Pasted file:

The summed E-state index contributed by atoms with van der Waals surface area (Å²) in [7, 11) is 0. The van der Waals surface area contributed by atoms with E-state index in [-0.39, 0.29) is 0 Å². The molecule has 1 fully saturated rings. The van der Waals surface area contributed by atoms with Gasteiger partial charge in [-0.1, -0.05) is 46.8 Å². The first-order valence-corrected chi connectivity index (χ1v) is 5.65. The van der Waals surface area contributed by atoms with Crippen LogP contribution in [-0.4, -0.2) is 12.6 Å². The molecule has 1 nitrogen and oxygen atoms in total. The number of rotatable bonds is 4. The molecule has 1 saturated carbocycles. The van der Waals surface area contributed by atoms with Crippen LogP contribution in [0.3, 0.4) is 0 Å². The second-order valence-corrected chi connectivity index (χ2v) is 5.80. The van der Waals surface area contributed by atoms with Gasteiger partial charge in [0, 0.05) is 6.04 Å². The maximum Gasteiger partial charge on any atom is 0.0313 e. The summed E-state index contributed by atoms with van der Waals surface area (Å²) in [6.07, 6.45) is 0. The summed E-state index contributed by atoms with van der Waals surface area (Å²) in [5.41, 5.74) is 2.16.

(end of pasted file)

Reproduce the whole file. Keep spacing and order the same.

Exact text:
The summed E-state index contributed by atoms with van der Waals surface area (Å²) in [7, 11) is 0. The van der Waals surface area contributed by atoms with E-state index in [-0.39, 0.29) is 0 Å². The molecule has 1 fully saturated rings. The van der Waals surface area contributed by atoms with Gasteiger partial charge in [-0.1, -0.05) is 46.8 Å². The first-order valence-corrected chi connectivity index (χ1v) is 5.65. The van der Waals surface area contributed by atoms with Crippen LogP contribution in [-0.4, -0.2) is 12.6 Å². The molecule has 1 nitrogen and oxygen atoms in total. The number of rotatable bonds is 4. The molecule has 1 saturated carbocycles. The van der Waals surface area contributed by atoms with Crippen LogP contribution in [0.3, 0.4) is 0 Å². The second-order valence-corrected chi connectivity index (χ2v) is 5.80. The van der Waals surface area contributed by atoms with Gasteiger partial charge in [0, 0.05) is 6.04 Å². The maximum Gasteiger partial charge on any atom is 0.0313 e. The summed E-state index contributed by atoms with van der Waals surface area (Å²) in [6.07, 6.45) is 0. The summed E-state index contributed by atoms with van der Waals surface area (Å²) in [5.41, 5.74) is 2.16.